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Ginseng

Ginseng root is a traditional herbal remedy that's been used in different places around the world for centuries.

Ginseng is very popular, with the UK market for ginseng products being worth around £8.3 million in 2009.

Fatigue, weakness and exhaustion

Products containing ginseng root have been registered for the medicines regulator MHRA for the temporary relief of fatigue, weakness and exhaustion.

This registration doesn't mean there's scientific proof ginseng works, but it does confirm traditional use and good manufacturing standards.

Ginseng root should not be taken by children aged under 18, women who are pregnant or breastfeeding, or anyone who is allergic to ginseng.

Side effects of ginseng root include skin sensitivity and itching, trouble sleeping, upset stomach, nausea and diarrhoea.

Seek medical advice before starting any herbal remedy in case it causes problems with an existing medicine or condition.

Ginseng may interfere with blood clotting and could increase the risk of bleeding during an operation.

Ginseng research

Ginseng has traditionally been used for a number of medical conditions. However, only a fraction of them have been properly researched.

There are several different species of ginseng, including Panax, Asian or Chinese ginseng, and Panax quinquefolius or American ginseng.

Some people use Panax ginseng in the hope that it will help with memory and concentration, but there's no conclusive evidence that it works, according to a systematic review by the Cochrane Collaboration.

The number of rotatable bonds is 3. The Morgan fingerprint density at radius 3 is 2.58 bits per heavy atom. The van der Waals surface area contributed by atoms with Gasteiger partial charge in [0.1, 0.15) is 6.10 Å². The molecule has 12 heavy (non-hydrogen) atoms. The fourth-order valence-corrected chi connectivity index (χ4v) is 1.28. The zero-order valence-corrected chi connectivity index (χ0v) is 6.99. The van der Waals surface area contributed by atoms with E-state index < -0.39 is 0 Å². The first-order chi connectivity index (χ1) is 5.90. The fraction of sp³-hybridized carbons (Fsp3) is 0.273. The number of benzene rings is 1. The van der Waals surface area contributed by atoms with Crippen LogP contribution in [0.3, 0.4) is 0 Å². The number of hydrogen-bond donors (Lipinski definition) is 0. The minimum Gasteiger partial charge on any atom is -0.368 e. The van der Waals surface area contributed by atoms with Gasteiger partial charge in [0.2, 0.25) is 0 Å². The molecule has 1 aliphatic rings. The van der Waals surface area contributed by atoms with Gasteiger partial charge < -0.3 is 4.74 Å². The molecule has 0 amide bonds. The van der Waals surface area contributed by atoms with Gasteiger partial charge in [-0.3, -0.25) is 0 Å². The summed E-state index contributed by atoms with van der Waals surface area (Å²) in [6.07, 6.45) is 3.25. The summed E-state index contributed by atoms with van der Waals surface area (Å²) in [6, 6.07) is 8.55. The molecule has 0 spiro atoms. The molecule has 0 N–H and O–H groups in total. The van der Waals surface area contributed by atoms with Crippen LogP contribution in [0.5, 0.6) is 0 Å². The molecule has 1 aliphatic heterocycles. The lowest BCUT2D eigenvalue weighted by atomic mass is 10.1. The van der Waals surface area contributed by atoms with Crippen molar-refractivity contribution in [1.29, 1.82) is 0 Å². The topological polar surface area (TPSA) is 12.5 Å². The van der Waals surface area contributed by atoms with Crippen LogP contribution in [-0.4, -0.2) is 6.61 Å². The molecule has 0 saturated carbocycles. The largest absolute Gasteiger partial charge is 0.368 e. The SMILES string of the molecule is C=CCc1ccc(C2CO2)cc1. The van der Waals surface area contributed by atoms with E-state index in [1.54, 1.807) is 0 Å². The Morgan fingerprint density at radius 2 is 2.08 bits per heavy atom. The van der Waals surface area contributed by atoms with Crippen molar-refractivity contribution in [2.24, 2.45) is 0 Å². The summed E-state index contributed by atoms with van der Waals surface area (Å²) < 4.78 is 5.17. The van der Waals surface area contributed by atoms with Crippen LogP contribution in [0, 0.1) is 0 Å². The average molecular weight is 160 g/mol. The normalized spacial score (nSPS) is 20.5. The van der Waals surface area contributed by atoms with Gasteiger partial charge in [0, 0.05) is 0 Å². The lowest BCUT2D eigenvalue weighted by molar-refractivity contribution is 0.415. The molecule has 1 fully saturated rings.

Some studies have found that ginseng may help boost the immune system, especially when taken with a vaccine, or by elderly people recovering from an illness, but studies are inconclusive and more research is needed.

Several studies have also shown that ginseng may lower blood sugar levels, which could benefit people with type 2 diabetes. One 2005 study in the American Journal of Chinese Medicine concluded: "both American and Asian ginseng, including root, berry, and leaf demonstrate a significant potential in treating diabetes mellitus." People with diabetes should only take ginseng if recommended by their doctor.

Ginseng has also been studied as a possible way to improve mood and boost endurance as well as help fend off cancer, heart disease, fatigue, erectile dysfunction, hepatitis C, high blood pressure, menopausal symptoms and other conditions. While some of these uses are promising, the evidence isn’t conclusive.

Ginseng food sources

There are no natural food sources of ginseng. Ginseng may, however, be added to energy drinks and foods.

WebMD Medical Reference

Medically Reviewed by Dr Rob Hicks on August 21, 2013

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